Fluff & Stuff ~ Water/Water


One comes across these funny as in odd, strange, unusual, pieces of news every now and then.This is the now and the here.

First of all to The Fluff bit: Voss Water

Looking good & Luxury in a bottle
Voss is as much about its packaging as what’s inside. Its cylindrical bottle, resembling that of a perfume bottle, has become an instantly recognisable trademark. With a classic cylindrical bottle, Voss artesian water from
Norway is the latest must-have for thirsty diners and revellers at the UK‘s top restaurants, bars and hotels.

“A sip of Voss is like drinking fresh air,” the company claims, and consumers across the UK are loving it. And what great times it is for bottled water these days – according to statistics, sales of bottled water on the British Isles increased by nearly 50% between 2000 and 2004. Last year it rose another 5.3% to 2,170 million litres – that is nearly £1,600 million in retail sales. Over half of adults in the UK are drinking bottled water and sales are forecasted to rise at an annual rate of 6-8% to almost 3,000 million litres by 2010. The outlook for Norwegian artesian water is promising.
(Norway The Official Site)

Voss Water has been on the market since April 2000. Here is an amusing article  in English that was published in July 2005 in Aftenposten – a Norwegian newspaper. (I read it online in Norwegian.) This link is The Water Connoisseur online site. Interesting reading there.

Worldwide sales of bottled water are estimated to be between $50 and $100 billion (US) annually and increasing approximately 7 to 10 percent annually. In 2004, total sales were approximately 154 billion litres (41 billion gallons). [Gleick 2004] The United States is the largest market for bottled water, at 26 billion liters in 2004. On average, this is one 8-ounce glass per person per day. Italy has the highest average consumption per person, at two 8-ounce glasses per person per day. (Wikipedia)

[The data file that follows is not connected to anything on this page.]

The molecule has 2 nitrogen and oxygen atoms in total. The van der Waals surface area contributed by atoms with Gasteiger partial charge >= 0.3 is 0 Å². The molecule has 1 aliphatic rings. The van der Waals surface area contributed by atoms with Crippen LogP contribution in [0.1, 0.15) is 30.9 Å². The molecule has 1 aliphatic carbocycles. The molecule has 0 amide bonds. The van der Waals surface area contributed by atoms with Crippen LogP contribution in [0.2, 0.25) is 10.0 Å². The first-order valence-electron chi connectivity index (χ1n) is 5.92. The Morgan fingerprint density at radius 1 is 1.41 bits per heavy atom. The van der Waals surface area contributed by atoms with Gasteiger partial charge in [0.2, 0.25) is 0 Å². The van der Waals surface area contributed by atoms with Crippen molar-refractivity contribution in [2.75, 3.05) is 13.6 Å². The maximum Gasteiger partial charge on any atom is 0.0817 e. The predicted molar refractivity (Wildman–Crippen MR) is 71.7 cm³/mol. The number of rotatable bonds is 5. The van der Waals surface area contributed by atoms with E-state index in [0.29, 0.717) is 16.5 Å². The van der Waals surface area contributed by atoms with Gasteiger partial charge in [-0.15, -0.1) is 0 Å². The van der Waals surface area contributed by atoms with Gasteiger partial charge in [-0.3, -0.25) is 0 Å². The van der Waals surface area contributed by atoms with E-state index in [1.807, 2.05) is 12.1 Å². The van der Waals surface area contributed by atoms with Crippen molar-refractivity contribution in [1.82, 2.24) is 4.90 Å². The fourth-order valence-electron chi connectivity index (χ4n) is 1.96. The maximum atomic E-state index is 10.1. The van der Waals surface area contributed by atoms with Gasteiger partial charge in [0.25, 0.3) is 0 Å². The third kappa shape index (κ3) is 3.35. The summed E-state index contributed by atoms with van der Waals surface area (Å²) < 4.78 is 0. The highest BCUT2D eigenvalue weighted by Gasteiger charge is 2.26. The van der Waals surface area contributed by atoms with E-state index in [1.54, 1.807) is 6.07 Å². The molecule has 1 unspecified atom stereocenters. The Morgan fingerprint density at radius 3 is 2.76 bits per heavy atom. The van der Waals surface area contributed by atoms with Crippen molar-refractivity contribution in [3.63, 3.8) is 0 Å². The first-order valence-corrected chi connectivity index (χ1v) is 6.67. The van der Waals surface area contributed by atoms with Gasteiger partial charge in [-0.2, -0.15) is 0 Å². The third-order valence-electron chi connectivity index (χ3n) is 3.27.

The Hollywood stars like to be seen holding on to their bottles of Voss. I have not seen this water anywhere in the real life – so far that is. — Have You?


Then secondly to The Stuff – Water Resources of The World. Here is The World’s Water online site. 22 March – World Day for Water 2007 –iNFO. (UNESCO project) “22 March of each year was declared World Day for Water, to be observed starting in 1993, in conformity with the recommendations of the United Nations Conference on Environment and Development (UNCED).”

The world’s largest underground deposit of sweet water lies under Iquazu Falls which are located in the area where Brazil, Argentina and Paraguay meet. (This according to the Asia Times 22.11.2005.)

The Planet Earth*

  • Surface Area of the Planet (510,066,000 sq km)
  • Land Area on the Planet (148,647,000 sq km) 
  • 29.1%Ocean Area (335,258,000 sq km) 
  • Total Water Area (361,419,000 sq km)
  • 70.9% Type of Water (97% salt), (3% fresh) 

Planet Earth has a total surface area of close to 197 million square miles. Most of this surface is covered by water. Most of this water is salty or in the form of ice and thus is not directly usable by humans. About 97% of the total water on earth is in the oceans or salt lakes. Another 2% of the total amount is locked up in the form of ice.

It is estimated that at any given time only about 1/3 of 1% of the total water on earth can be used by humans for agriculture or human consumption. (pages.prodigy.net/jhonig..)  

More than five million people die from waterborne diseases each year – 10 times the number killed in wars around the globe. Seventy per cent of the water used worldwide is used for agriculture. BBC online on article, Water scarcity: A looming crisis? Here is a Quiz: World Water crisis.Go on, have a go and see how you will do on it.

Intriguing information methinks. Another rather amusing article I read in a newspaper about a scientifically made testing about some of the bottled waters on the market versa the tap water in Helsinki. Guess which one came on top as the best? Tap water in Helsinki, believe it or not!

Certainly tis true that the water on tap here in Finland is both very tasty and very clean – so far, so good, that is.

Tis for now. Riihele xx.

* source: Oceans of The World online

The photo is by Riihele.


2 Responses

  1. Thanks for this article. Some people find it amazing that it takes four bottles of water to make the plastic for one bottle of water. So when you buy a bottle of water, you actually paying for five bottles of water. Bottled water is also 4,000 times more expensive than tap water. (Many of the waters sold in individual bottles is actually municipal tap water.) The question begs, would you pay 4,000 times more for gas if it came in a bottle?
    While 1st world countries buy bottled water and throw the bottles into the landfills, 3rd world countries are left drinking liquid pollution.

    Keep up the good fight,


  2. Hei Adam

    Thank you so much for highlighting
    these absurd facts about bottled waters!

    Keep writing, keep blogging.

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